The car is now more structurally sound than it's been in decades with two new inner rockers, patched frame rails, front torque boxes, floor supports, toe boards, and rear wheel well patches all of which make a secure boxed-in frame 68" long by 55" wide.
Up to this point, I've gone to pains to leave the tunnel in place because it in itself provides at least a little structural support for the passenger compartment during the car's, shall we say, "weaker moments". This is how the car looked prior to this task.
I spent some quality time with my drill and Blair Premium Spot Weld cutting bit (which you can see in the image below). After removing around 25 spot welds, the tunnel became a relic of the distant past and now graces the outside of my garage. Looks empty doesn't it? THIS is a Flintstones car.
Here's a view of the rear transition panel without it's friend, the tunnel.
Here's a shot toward the front with the firewall extensions, the floor supports, and the tunnel brace.
And here's the dejected tunnel before I kicked it out in the rain. Of course, I'm going to force some information out of it before I dispose of it permanently. Where are your rear seat brackets? How far back are your lower seat reinforcements? Where do you keep your parking brake brackets? Tell me!! (It won't be pretty).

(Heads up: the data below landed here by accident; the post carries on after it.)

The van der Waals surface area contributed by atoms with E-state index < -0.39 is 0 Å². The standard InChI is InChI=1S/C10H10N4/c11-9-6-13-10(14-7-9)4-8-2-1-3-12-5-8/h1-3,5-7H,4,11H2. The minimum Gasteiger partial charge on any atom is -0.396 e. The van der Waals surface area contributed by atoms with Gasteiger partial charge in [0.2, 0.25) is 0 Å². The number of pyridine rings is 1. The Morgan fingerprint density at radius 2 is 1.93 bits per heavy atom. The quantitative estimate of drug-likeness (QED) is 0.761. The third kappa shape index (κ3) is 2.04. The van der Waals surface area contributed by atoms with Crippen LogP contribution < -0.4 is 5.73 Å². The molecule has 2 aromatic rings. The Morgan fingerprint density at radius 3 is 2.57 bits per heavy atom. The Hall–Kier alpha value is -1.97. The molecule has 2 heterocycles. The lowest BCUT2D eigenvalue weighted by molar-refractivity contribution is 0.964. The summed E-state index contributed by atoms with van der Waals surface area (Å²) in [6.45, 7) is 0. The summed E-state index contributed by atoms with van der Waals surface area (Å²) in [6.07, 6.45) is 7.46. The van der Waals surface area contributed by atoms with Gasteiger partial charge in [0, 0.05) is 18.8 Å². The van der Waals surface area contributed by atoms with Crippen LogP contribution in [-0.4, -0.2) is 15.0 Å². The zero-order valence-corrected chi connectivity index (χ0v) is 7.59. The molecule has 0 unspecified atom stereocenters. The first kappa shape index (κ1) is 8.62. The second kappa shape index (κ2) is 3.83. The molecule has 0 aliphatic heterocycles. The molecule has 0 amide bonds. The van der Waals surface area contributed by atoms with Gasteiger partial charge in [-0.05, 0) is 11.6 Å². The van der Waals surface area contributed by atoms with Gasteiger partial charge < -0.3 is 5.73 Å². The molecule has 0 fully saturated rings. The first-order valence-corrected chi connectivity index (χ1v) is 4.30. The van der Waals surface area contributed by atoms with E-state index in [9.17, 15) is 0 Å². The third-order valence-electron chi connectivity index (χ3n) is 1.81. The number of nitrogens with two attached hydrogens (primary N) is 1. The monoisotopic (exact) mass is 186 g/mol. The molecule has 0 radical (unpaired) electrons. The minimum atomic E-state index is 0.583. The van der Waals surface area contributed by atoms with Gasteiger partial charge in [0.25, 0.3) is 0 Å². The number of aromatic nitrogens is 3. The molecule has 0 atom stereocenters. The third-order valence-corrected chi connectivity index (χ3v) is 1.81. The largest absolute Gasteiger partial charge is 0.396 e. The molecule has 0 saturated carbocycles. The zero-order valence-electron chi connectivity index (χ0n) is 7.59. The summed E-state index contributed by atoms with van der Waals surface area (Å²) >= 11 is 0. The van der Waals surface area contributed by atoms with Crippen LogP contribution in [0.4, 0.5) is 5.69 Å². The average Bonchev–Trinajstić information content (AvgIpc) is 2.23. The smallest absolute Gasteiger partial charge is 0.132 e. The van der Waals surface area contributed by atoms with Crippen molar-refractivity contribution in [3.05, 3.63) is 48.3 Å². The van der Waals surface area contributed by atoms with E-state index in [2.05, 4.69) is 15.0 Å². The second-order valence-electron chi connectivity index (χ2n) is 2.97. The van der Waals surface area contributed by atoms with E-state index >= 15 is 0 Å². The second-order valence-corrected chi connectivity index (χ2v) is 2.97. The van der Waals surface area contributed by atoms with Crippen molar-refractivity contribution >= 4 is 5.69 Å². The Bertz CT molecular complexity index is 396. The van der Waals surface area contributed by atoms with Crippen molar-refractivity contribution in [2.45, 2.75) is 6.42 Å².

So, now I have a car with a great big hole in the middle of it. Whatever shall I fill it with? 2x4's? Old warehouse pallets? Crumpled up copies of The Oregonian? No, I think I'll buy a full Dynacorn floor pan from NPD. In fact, I already have but it won't be here until around the 14th but in the meantime, I've got some cleaning up and minor patching to do on the mounting points between the floor panel, the firewall, and the rear seat transition.